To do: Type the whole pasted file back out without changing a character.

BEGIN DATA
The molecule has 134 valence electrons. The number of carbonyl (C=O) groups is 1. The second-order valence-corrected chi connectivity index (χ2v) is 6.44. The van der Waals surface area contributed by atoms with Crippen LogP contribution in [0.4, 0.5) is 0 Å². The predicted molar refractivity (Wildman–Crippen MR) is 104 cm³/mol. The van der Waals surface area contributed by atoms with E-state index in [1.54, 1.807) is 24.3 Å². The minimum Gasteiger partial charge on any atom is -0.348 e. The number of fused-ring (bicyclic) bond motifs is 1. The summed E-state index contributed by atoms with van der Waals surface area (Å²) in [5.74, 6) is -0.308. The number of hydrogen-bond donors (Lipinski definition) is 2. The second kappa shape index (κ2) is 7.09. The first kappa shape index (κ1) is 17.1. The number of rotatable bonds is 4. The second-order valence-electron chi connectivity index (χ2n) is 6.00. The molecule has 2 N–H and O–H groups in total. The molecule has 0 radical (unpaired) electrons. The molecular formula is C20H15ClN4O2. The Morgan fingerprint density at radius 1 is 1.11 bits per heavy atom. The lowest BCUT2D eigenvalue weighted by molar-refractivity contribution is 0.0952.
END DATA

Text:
The molecule has 134 valence electrons. The number of carbonyl (C=O) groups is 1. The second-order valence-corrected chi connectivity index (χ2v) is 6.44. The van der Waals surface area contributed by atoms with Crippen LogP contribution in [0.4, 0.5) is 0 Å². The predicted molar refractivity (Wildman–Crippen MR) is 104 cm³/mol. The van der Waals surface area contributed by atoms with E-state index in [1.54, 1.807) is 24.3 Å². The minimum Gasteiger partial charge on any atom is -0.348 e. The number of fused-ring (bicyclic) bond motifs is 1. The summed E-state index contributed by atoms with van der Waals surface area (Å²) in [5.74, 6) is -0.308. The number of hydrogen-bond donors (Lipinski definition) is 2. The second kappa shape index (κ2) is 7.09. The first kappa shape index (κ1) is 17.1. The number of rotatable bonds is 4. The second-order valence-electron chi connectivity index (χ2n) is 6.00. The molecule has 2 N–H and O–H groups in total. The molecule has 0 radical (unpaired) electrons. The molecular formula is C20H15ClN4O2. The Morgan fingerprint density at radius 1 is 1.11 bits per heavy atom. The lowest BCUT2D eigenvalue weighted by molar-refractivity contribution is 0.0952.